Request A Quote

Top Clinics - Vietnam

Top Clinics - Philippines

Top Clinics - Thailand

Top Clinics - Cambodia

Top Clinics - Indonesia

Destination: Philippines

Australians Better Off Traveling For Dental Care

Australians Better Off Traveling For Dental Care

Dental Tourism for Australians Makes Sense

No doubt, Australia is a modern and vibrant country. Tourists and citizens both agree that it is heavenly. Nothing rivals the natural and man-made wonders that are unique to this land down under. From the Opera House in Sydney, to Ayer’s Rock in the Outback, to the hidden shores of westernmost Perth; Australia is a truly wondrous continent nation. People in most other countries around the world would gladly trade their lives for one in Oz, and many already have. 

Sadly, however, the dream life does not extend to dental care. Moreover, it does not span the healthcare system in general. As a member of the British Commonwealth, Australia has been bound to a similar socialist system that its sister countries such as Canada, New Zealand, and the United Kingdom have all been submitted to. In Australia, unfortunately, the results have been particularly dismal. 

In a country nearly the size of the United States, but containing only slightly more than 18 million people, barely half are covered by dental insurance. For those that are covered, elective and specialized procedures are either not covered, or require a huge expenditure. The average Australian, whether insured or not, faces the same dilemma: Where in the world to get the same level of dental care that matches their first-world lifestyle. 

The answer is quite simple. Although the Australian government has railed against it and fought its citizenry tooth and nail on the subject with such tactics as warnings and quasi-brainwashing; most Australians have figured out which way is up and ventured outside the dome. Where are they going? Many are going where they have always gone on holiday (that’s what they call a vacation in Aussie land). 

Yes, the countries that are closest to Australia and share its natural beauty and international charm just happen to be where informed Australians in search of much needed dental procedures are buggering off to. These destinations include all the favorites: Thailand, Vietnam, and Philippines. They are only a jump flight away in most cases; and they offer a variety of international airports within each respective border. The draw is irresistible, given that a vacation in any of these affordable countries can be paid for with the cost savings of not seeking the same dental treatment plan in Australia.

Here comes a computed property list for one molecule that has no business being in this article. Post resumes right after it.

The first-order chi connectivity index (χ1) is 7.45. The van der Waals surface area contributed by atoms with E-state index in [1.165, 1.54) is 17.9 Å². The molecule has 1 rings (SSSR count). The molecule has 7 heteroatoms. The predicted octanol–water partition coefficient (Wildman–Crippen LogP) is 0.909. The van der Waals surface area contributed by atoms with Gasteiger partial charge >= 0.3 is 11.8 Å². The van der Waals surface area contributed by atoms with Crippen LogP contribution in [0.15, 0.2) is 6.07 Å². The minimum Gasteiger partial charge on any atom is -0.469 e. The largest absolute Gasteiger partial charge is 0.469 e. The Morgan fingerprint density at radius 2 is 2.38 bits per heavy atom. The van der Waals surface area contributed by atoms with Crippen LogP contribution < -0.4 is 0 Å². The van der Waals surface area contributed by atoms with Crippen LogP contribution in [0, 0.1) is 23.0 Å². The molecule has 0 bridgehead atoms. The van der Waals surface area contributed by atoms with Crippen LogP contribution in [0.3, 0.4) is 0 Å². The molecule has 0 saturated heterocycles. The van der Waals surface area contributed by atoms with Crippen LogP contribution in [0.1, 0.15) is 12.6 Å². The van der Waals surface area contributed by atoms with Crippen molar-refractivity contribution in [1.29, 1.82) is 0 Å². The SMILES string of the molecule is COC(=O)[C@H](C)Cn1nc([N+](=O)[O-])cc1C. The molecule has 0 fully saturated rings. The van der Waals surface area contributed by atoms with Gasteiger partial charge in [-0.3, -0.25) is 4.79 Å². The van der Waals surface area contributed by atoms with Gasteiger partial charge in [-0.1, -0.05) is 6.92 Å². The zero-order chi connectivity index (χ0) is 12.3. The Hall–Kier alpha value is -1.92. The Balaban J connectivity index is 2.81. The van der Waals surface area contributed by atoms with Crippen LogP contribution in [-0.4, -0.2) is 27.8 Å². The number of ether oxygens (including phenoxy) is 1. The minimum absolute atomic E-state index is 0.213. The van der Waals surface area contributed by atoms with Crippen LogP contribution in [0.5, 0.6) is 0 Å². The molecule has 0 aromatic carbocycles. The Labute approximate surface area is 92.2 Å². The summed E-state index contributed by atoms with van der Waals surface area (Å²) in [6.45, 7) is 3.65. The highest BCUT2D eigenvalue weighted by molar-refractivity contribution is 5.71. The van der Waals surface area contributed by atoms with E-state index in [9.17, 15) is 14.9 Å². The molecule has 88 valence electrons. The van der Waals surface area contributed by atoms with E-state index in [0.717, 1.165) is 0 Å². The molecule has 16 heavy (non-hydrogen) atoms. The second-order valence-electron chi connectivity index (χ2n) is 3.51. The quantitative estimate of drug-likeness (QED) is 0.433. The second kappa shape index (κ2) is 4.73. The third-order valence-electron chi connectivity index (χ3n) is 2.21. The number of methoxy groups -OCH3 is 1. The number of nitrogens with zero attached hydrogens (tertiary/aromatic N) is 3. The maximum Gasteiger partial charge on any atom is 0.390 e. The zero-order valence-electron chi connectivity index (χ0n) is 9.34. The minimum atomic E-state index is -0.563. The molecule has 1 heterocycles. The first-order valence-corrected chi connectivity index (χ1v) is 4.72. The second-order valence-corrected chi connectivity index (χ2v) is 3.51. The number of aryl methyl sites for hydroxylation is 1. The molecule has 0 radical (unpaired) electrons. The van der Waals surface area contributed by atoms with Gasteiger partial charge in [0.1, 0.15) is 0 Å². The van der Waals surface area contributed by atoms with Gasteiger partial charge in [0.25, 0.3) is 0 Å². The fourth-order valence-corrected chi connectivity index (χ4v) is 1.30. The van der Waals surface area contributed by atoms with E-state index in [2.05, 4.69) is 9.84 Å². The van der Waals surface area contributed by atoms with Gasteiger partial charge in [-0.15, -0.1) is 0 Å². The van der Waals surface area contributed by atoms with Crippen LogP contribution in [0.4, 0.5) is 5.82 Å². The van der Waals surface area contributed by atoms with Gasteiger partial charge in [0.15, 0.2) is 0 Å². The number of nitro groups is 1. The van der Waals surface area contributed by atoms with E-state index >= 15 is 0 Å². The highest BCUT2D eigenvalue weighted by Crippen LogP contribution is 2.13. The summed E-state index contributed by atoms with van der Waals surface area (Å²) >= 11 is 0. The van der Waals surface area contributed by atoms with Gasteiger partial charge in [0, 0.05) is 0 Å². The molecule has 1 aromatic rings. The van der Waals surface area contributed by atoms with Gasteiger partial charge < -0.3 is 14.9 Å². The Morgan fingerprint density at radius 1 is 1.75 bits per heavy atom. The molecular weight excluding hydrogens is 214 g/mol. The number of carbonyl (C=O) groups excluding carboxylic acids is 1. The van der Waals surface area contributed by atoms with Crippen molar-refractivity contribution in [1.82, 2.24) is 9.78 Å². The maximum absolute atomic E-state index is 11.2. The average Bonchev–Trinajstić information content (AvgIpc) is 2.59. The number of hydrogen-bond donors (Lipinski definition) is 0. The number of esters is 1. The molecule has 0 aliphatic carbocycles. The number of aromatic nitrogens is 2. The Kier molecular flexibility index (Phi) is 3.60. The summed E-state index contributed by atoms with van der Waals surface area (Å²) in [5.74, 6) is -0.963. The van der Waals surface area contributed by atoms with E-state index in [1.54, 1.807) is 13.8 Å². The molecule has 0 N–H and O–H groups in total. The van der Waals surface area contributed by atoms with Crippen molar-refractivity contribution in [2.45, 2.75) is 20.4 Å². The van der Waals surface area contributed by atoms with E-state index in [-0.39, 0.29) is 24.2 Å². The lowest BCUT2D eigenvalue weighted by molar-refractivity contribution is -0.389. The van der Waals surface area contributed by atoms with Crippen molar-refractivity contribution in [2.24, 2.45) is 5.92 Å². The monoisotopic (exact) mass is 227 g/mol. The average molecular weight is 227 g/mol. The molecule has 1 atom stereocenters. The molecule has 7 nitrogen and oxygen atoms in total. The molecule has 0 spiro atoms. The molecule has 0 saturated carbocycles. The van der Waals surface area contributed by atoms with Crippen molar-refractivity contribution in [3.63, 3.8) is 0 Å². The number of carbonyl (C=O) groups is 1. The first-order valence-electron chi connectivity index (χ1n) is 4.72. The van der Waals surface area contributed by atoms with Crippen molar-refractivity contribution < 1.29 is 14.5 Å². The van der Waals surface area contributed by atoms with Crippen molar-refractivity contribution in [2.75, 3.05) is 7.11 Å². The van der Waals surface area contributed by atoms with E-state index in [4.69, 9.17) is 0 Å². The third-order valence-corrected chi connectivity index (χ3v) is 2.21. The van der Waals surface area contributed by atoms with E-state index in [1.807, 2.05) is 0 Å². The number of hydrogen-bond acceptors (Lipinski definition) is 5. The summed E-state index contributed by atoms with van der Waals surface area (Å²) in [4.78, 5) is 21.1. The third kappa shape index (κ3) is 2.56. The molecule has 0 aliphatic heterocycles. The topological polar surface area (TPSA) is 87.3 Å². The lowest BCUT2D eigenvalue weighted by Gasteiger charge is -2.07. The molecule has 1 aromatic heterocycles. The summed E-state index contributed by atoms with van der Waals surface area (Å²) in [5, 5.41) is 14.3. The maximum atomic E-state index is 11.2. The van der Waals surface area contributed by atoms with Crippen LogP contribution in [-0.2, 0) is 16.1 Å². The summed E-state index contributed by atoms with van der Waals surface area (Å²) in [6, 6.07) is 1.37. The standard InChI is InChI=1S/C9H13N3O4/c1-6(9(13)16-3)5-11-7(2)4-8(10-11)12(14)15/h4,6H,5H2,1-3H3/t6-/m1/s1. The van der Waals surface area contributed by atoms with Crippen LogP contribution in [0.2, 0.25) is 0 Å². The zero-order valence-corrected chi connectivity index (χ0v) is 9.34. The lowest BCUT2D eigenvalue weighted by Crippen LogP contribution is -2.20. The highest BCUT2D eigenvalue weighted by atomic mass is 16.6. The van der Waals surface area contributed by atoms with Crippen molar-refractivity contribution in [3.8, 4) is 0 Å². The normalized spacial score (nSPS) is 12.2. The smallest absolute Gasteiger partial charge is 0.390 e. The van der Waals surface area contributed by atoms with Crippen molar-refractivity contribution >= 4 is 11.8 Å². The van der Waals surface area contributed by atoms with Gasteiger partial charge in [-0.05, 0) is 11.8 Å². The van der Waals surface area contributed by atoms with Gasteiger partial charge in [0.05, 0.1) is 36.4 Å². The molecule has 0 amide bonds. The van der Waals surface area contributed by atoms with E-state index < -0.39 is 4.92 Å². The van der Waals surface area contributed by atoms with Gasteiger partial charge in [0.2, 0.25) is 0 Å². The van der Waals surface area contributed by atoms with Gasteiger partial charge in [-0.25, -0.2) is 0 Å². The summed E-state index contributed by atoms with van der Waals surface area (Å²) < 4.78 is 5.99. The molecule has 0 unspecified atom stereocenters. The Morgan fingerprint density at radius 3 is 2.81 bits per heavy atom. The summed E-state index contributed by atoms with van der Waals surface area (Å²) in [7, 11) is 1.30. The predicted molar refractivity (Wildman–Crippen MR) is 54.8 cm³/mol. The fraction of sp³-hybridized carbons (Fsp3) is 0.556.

Think about this: Most Australians are capped at $1,000 AUD per year for any procedures that they may need. A vast number of Australians, over 20% of adults, are missing most or all of their teeth. We all know from experience and common sense that crown and bridge work runs over $1,000 very quickly, with full-mouth implants routinely costing upwards of $20,000. Who can afford that? Hardly anyone, that’s who. Those who can’t are relegated to a life of cheap dentures. 

So, perhaps the Australian government, with its fervent proclamation that foreign dentists are inferior, is inadvertently perpetuating the stereotype that people with British lineage tend to have bad teeth. No one’s dental health should be held prisoner by prejudice, politics, or their past. Everyone deserves the freedom of choice and the basic human right of affordable, quality dental care. That’s why education and awareness is the key to winning the campaign for better dental health for all Australians. 

As an Australian, exercise your right to go wherever you choose, and to receive your dental treatment from whomever you trust. Your government is powerless to stand in your way. You owe it to yourself to explore your options, and you deserve to have access to quality dental care. With a little research, you might even find one of the many fellow Australians who is a successful practitioner in the country you would like to visit. 


Decide for yourself:

Australian Dental Association (ADA)

Oral health and dental care in Australia, the dismal facts